Wayne Klasing ’64— retired president/CEO of Klasing Industries in Joliet, Illinois — has served on the Bradley Board of Trustees for nine years. One of his goals in retirement was to take his experience in business and use it to contribute to society. A loyal Lambda Chi Alpha, Klasing played a pivotal role in bringing his fraternity back to Bradley’s campus in 2007 after an almost 20-year hiatus. Bradley’s chapter now boasts 48 active members, and Klasing continues to be involved in its success by serving with the national fraternity.
Texan Trustee Loves ‘Everything Bradley’
A “tinkerer” from an early age, Wayne Klasing ’64 feels fortunate to have “played” with trains his entire life. With his industrial engineering degree in hand, he joined the family business, Klasing Industries, and was given his first assignment: design a new hand brake for railway freight trains. As the sole engineer at the Joliet, Illinois, company, he spent the next three years researching products already on the market and patent information.
“I was charged with developing an idea that was practical and had advantages over the competition,” he noted. “The basic design I developed was first sold in 1969. Improvements have been made and specifications have changed, but the design continues to be manufactured today. At this point, I probably know more about hand brakes than any other living person. As a result, I have served as a consultant and expert for many railroads.”
Nevertheless, the San Antonio native and proud member of the Sons of the Republic of Texas doesn’t consider himself a true entrepreneur. His great-uncle started Klasing Industries in 1913, and his father, Charles, took over the business after serving in the Navy during World War II. Charles then moved the family to Illinois, and by the time Klasing was in high school in New Lenox, he knew he would join the family business. “I wanted to study engineering at a smaller school with a strong engineering reputation, and that’s how I chose Bradley,” the University Board of Trustees member explained.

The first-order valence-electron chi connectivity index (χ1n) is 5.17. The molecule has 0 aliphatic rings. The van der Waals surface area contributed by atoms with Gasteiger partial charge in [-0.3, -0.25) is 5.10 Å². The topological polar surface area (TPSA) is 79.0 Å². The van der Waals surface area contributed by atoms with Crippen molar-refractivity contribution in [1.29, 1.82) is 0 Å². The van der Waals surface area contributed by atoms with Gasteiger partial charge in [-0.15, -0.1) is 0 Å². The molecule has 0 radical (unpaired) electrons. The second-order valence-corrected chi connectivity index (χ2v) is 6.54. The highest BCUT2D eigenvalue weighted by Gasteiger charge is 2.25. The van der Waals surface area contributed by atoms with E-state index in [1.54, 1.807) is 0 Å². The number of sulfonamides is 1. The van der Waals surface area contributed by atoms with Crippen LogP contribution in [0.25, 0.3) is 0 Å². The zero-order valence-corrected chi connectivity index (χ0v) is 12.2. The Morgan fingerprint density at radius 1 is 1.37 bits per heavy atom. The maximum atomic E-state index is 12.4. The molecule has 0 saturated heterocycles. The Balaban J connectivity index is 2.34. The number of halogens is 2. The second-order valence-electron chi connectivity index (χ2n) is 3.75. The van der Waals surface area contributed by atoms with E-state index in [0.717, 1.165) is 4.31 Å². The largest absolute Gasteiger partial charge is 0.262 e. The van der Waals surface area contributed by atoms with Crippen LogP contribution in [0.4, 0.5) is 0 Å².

Klasing recalled only three faculty members taught industrial engineering then. “I enjoyed them all, but [the late] Frank Gryna [distinguished professor emeritus] was the best instructor I had at Bradley,” he added. “He influenced me a lot.”
Involved since the concept of convergence was first discussed with Dr. Richard Johnson, the former dean of the College of Engineering and Technology, Klasing is a vocal proponent for building a business and engineering convergence center and supports the University’s vision. “A new building is necessary to provide lab space for engineering, functional space for business, and a connection between the two colleges,” he explained. “I tell prospective students that the colleges of engineering and business provide excellent educations and practical experience that will give them an edge when seeking employment.”
Klasing noted that he was able to “hit the ground running” due to his Bradley education. He holds seven patents, bought and sold a second company, employed a diverse workforce, grew the family business, and ultimately sold Klasing Industries in 2008 to New York Air Brake Corporation, which now manufactures the product in Watertown, New York.
“I have always felt I was controlling my own destiny, and I believe in treating everyone as I would like to be treated,” Klasing said with a smile. “If I was successful, I could take the credit, but if I was not successful, I had no one but myself to blame. You could say I had one good idea and made a career out of it.”
Generous supporters of the University, Klasing and his wife, Barbara, a lifelong educator, recently made an estate commitment to Bradley. As 1897 Associates, a gift society established in 1992, they join other alumni and friends who are recognized for including Bradley in their wills, estate plans or life income arrangements. “We have been blessed to be able to provide for the needs of our family and also support the nonprofits with which we have been involved,” Klasing said. “After my years of involvement with Bradley, it is satisfying to know that we are able to continue our support after we are gone.”